The critical element is recognizing whether the word “personal” can be attached to what you’ve written. In my hundred-plus blogs on writing, only once did I veer off the topic of writing and the tools for writing, the day after I rolled my car (September 2004). I needed to write about it to expunge it or put language to it and move it from a nightmare into a memory as part of my personal journey. I didn’t intend to publish it at all, but I discovered that I needed sympathy, so I put it out there in my blog with an apology. I got nearly as many comments on it as I have on the more complex aspects of grammar or when I made a spelling booboo when I was talking about gratuitous Latin. This was clearly a personal essay and I got the sympathy I was looking for. (Thank you.)

 

Most of my word usage- and general writing advice-flavored blogs qualify as personal essays: there may be loads of facts in there, but in the end, these are my opinions. Narrowing it down then, a personal essay either describes a personal experience or it expounds on a personal opinion. If you’re as clever as Mark Twain you can throw a little fiction in there to shake it all up, but the end result is the same: there is a point to be made that is opinion, not necessarily fact.

 

I think that personal essays hold—and should hold—a huge place in literature. Through them, we find out what it was like to live in other times or places, and we get insight into another person’s thought processes during experiences that differ from our own. But do they belong in blogs? I don’t know.

 

The reason I’m exploring this is that my brother is considering joining the great army of bloggers out there. He’s sent me a handful of some potential blogs, and what struck me about them was how academic they were. Some are on politics, others on religion, some on politics and religion, and a few on the science of a diet he’s trying. I came away from reading them thinking that they were interesting and well-written, but that somehow they didn’t “feel” like blogs. Why not, I wondered?

 

The reason they didn’t seem like blogs is that they were longish—more than four pages, typically, and one looked like it was 20 pages long (my brother uses rich text, so I’m guessing based on how many times I had to scroll). Another is that there are footnotes and references all over the place to “outside” reading. Is there anything wrong with this?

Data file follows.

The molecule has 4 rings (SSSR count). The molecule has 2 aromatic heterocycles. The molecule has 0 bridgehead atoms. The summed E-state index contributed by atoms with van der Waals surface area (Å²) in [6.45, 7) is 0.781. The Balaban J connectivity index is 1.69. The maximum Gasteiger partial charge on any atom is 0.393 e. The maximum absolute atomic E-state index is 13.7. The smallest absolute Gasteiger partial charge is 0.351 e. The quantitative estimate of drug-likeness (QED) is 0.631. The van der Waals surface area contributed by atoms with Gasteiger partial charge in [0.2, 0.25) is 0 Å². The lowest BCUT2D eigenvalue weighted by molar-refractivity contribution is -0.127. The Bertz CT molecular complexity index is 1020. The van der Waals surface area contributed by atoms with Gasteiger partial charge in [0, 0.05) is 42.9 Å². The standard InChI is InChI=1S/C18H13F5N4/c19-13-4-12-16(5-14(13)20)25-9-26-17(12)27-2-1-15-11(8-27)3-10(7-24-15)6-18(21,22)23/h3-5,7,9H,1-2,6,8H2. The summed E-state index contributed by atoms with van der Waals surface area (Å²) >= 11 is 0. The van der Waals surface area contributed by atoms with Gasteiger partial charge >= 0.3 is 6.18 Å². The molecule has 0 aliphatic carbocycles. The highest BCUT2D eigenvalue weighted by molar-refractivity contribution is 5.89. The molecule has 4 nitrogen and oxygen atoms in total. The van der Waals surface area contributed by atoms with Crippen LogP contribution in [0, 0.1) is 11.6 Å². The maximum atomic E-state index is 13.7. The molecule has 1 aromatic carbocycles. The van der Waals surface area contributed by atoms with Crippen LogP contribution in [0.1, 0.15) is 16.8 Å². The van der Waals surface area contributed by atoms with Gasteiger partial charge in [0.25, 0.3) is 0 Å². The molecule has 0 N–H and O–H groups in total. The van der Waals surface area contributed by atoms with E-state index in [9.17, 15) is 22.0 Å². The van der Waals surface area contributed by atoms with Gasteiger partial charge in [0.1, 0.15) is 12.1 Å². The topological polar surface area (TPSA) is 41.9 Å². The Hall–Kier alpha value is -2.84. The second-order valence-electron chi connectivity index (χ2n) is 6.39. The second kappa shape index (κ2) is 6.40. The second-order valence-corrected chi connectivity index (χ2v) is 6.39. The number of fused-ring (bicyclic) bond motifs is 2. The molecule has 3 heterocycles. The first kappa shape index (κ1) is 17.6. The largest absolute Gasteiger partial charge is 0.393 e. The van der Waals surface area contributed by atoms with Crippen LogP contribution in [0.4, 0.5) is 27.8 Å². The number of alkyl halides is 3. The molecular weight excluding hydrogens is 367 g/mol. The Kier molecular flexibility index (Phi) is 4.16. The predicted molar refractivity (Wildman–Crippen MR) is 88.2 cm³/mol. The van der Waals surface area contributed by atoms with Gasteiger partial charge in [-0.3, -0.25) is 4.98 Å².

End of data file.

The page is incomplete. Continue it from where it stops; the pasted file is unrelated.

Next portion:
Of course not. But I’m not sure that such erudition and academic style is associated with the word “blog.” Are blogs necessarily short? I think the answer is that yes, they usually are. Sometimes a subject can’t be contained in two or three pages: some authors let these issues occupy as much space as they need and others break them up into smaller chunks to be published separately. But a typical blog, it seems, is much more likely to occupy a fraction of a computer screen than to last for four or more screens.

 

I’ve certainly found ample examples of longish academic or scientific essays out there. Typically, they were about a political or environmental issue, and typically they were on Web sites devoted to the topic or a particular essayist rather than in a conventional blog-style forum. I suppose that’s what I’ll recommend for my brother. Then, unless he joins a forum of similar writers, the only question is how to drive traffic to his site. (Warning: impending future familial advertising.)

 

If you’re interested in reading more of Mark Twain’s works, there’s a decent site at http://www.mtwain.com/. It is rife with typos, but you can read past them easily. Twain is one of America’s better writers, and if you didn’t know that he wrote more than “Tom Sawyer” and “Huckleberry Finn,” you’re in for a special treat.